H: \tId\lnterwoven\NRPortbl\DCC\TLD\10087483_1docx-3/05/2016 - 42 A slidable shelf 3410 is mounted to one or more tracks 3416, which can be supported at least in part by the sides 3422. As depicted, the slidable shelf 3410 can include a support surface 3412 that supports a divider 3418 (which may be a pusher or a simple divider) and includes a rail 3445 mounted to the front of the shelf 3410. The rail in turn supports a 5 retainer 3414. As depicted, a door 3424 with one or more handles 3426 can be mounted to the top 3420 via hinge system 4010 and is coupled to a control unit 3515 that may be configured to produce an audible tone (immediately or after some predetermined delay) when the door is 10 opened and may further be configured to provide a signal to a remote device so as to trigger video capture or security personal. Slidable shelf 3410 translates via a track 3416 when locking feature 3525 is actuated. As can be appreciated, to translate the slidable shelf 3410, the door 3424 needs to be opened 15 and in an embodiment, as depicted, the door may open up to 90 degrees. As can be appreciated, the rail 3445 can also be mounted on the top 3420 of the box shelf 3405. It should be noted that details such as discussed above with respect to Figures 1-33 may also be incorporated into the embodiment depicted in Figures 34-59, where appropriate. 20 Thus, where desirable and/or convenient, the above details may be incorporated. Figures 37a-37b show the locking feature 3525 in a locked or blocking position and an opening and non-blocking position. In an embodiment, an opening in the lip 3547 allows a key to be inserted so as to translate the locking feature 3525 from the locked to the open 25 position. Thus, as can now be appreciated, the locking feature 3525 is shown in both the blocked and open position in a number of the Figures. As depicted in Figure 38, one or more box shelves 34-5 may be mounted on top of each other. In such a configuration, a path 3810 can allow the insertion of a key (not shown) to 30 actuate the locking feature 3525.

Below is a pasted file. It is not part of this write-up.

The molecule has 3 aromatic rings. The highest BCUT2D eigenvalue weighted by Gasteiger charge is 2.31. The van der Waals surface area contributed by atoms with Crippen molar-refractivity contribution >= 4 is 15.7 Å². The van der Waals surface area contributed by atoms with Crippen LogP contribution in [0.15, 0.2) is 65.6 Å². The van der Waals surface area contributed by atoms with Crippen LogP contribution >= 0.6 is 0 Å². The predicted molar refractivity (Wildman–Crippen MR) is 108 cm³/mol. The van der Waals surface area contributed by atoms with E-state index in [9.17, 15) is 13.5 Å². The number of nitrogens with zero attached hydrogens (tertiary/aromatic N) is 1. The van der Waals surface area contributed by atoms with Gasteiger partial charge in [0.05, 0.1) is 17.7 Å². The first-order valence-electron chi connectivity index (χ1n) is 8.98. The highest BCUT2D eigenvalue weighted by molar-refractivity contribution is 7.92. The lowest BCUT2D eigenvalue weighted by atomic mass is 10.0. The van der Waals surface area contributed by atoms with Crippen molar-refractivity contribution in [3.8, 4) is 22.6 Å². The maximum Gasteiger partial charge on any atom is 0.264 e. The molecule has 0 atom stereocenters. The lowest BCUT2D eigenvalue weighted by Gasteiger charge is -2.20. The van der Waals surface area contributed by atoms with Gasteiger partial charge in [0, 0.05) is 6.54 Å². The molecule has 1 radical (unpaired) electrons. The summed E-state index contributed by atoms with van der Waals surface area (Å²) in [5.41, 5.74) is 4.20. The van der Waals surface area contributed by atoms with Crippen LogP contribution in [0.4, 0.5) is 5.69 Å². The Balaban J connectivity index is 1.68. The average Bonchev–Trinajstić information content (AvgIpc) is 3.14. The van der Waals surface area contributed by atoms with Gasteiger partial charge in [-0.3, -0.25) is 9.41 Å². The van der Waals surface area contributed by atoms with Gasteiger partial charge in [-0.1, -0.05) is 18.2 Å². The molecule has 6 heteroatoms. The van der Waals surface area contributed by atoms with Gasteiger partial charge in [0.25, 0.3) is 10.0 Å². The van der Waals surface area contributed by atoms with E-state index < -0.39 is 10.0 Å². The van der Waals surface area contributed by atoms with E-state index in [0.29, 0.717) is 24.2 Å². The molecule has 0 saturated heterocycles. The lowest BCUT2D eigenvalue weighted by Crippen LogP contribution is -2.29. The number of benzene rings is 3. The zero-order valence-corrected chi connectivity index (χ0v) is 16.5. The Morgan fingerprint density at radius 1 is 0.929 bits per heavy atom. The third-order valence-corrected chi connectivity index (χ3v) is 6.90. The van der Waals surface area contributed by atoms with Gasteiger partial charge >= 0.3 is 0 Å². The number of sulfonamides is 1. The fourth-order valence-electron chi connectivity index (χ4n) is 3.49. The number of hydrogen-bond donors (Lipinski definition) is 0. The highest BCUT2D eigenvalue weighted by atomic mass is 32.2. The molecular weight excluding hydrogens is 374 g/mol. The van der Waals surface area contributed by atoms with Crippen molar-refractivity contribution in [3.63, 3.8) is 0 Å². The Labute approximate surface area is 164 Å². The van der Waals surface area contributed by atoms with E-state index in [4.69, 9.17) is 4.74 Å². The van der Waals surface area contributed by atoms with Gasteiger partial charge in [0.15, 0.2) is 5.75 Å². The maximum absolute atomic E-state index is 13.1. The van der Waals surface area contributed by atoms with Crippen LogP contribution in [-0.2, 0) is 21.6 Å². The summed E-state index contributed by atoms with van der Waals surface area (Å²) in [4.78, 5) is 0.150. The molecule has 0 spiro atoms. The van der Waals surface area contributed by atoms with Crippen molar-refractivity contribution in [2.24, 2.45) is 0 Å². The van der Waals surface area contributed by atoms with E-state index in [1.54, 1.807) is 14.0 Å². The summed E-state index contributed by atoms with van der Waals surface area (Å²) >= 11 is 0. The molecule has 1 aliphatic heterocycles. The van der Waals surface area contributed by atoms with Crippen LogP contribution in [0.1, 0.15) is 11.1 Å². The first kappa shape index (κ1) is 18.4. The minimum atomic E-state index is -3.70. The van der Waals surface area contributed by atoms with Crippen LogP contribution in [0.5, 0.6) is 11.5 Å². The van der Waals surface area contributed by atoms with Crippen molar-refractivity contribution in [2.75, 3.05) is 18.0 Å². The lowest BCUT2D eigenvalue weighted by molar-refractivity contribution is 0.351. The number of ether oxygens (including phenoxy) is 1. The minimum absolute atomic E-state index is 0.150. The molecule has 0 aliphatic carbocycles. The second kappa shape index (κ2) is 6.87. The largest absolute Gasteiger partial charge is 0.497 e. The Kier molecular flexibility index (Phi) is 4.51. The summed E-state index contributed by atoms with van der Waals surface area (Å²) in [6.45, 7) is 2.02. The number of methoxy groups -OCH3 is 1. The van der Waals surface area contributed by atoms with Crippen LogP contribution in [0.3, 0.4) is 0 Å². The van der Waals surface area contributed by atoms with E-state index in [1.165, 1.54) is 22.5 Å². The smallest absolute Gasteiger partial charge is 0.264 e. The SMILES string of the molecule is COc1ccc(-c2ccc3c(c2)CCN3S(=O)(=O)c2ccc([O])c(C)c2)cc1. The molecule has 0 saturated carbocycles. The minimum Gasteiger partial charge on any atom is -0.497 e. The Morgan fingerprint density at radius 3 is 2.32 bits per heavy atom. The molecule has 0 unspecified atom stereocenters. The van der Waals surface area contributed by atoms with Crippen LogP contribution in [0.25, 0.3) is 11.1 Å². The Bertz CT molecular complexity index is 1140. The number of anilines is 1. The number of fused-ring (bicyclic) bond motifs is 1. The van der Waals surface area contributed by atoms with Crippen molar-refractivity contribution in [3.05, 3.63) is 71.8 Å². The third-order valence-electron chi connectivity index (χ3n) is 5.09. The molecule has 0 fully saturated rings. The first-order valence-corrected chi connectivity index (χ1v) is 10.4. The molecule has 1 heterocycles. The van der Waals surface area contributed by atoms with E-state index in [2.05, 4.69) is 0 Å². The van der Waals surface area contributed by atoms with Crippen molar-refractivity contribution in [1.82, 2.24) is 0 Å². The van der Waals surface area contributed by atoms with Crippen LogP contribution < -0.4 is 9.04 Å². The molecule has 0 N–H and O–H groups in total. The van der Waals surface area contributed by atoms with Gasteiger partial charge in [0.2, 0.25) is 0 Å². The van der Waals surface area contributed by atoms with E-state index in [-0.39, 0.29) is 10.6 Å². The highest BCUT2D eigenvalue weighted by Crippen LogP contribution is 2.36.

H: \tId\lnterwoven\NRPortbl\DCC\TLD\10087483_1docx-3/05/2016 - 43 As can be appreciated from Figure 39, the door 3424 can be pivotally mounted to support 3925. Furthermore, a hat channel 3915 can be provided for additional strength and rigidity of the box shelf 3405. The hat channel 3915 may also be used to support the locking feature 3525 and / or one or more tracks 3416. As depicted, two shelf supports 3430 5 (sometimes referred to as brackets) are mounted to a rear panel 3940 and include slots so as to allow the box shelf to be mounted to vertical supports in an adjustable manner even if the position of the vertical supports include some degree of tolerance stack-up. The shelf supports 3430 can be connected to one or more vertical rails (not shown) of a shelving structure. 10 Figures 40-47 illustrate additional details of the depicted embodiment of the box shelf. It should be noted that the box-shelf may be constructed out of known materials, such as powder coated 18 gauge steel or some other appropriate material. Figure 48 illustrates an embodiment of the support surface 3412 and includes reference to cross-sections J-J and P 15 P. As can be appreciated from Figures 49-51, the lip 3547 can include a blocking lip 4910 in the center of the shelf (or in some other location aligned with the locking feature 3525) but the blocking lip may not be required in other locations, thus allowing (but not requiring) a reduction in the amount of material used to make the support surface 3412. 20 Figures 52-54 illustrate details one embodiment of the locking feature 3525. Figure 52 shows the hinge plate 5215 both in a partially exploded view and in an installed position. As depicted, the hinge plate 5215 is mounted to hinge base plate 5225 by a fastener 5230 that couples to a nut 5240. A biasing element 5235 directs the hinge plate 5215 toward a first or locked position. Thus, hinge plate 5215a is a locked position and hinge plate 5215b 25 is an open position. As can be appreciated, however, numerous other methods of mounting the hinge plate 5215 to the hinge base plate 5235 are possible. Figures 54-59 illustrate additional details regarding embodiments of the locking feature 3525, shelf support 3430 and other potential elements of the box shelf 3405. In addition, 30 Figure 59 depicts section H-H, from which Figure 46 is taken. It should be noted that any dimensional references are merely exemplary and are not intended to reflect any H: \tId\lnterwoven\NRPortbl\DCC\TLD\10087483_1.docx-3/05/2016 - 44 limitations to the present invention unless otherwise noted. Figures 60-73 illustrate another aspect of the invention, namely a low profile shelf system that improves the merchandising of product. The low profile shelf system improves 5 product merchandising by creating more spacing between shelves to accommodate larger product. In some stores, there are large product sections wherein product management systems, such as those described above, are not the most ideal systems to use because there is not sufficient height (i.e., spacing) between shelves to add such a system. In these instances, the product is merchandised so tightly between shelves that adding a product 10 management system, such as those described above, raises the product such that it may interfere with the shelf above. Occasionally, retailers are not willing to adjust the shelves to incorporate a product management system because such shelf adjustments typically must be done in fixed increments (e.g., one inch increments), and moving shelves by such increments can sometimes lead to the undesirable eliminating of a shelf, such as the top 15 shelf. As depicted in Figures 60-73, the invention solves this problem by using low-profile shelf supports 600. Each low-profile shelf support 600 may define a back portion 602 and a front portion 604. The back portion 602 may include a fastening plate 606 attached thereto 20 (Figure 72), each fastening plate 606 having at least one hook formation 610 that can be inserted into a slotted upright (not shown). The fastening plate 606 may be fastened to the shelf support through the use of fasteners 623. Alternatively, the back portion 602 may form the at least one hook formation 610 (Figure 60). As shown in Figure 60, the back portion 602 of the shelf support 600 may have a thickness that is substantially greater than 25 the thickness of the front portion, resulting in the front portion 604 having a significantly lower profile than the back portion of the shelf support 600. This reduced profile of the front portion results in greater clearance between product shelves to accommodate larger product and/or the installation of the product management systems described herein. In one embodiment, the thickness of the back portion 602 may be 75% greater than the 30 thickness of the front portion 604. Other thicknesses of the front and back portions are possible to create the desired low profile shelf support configuration.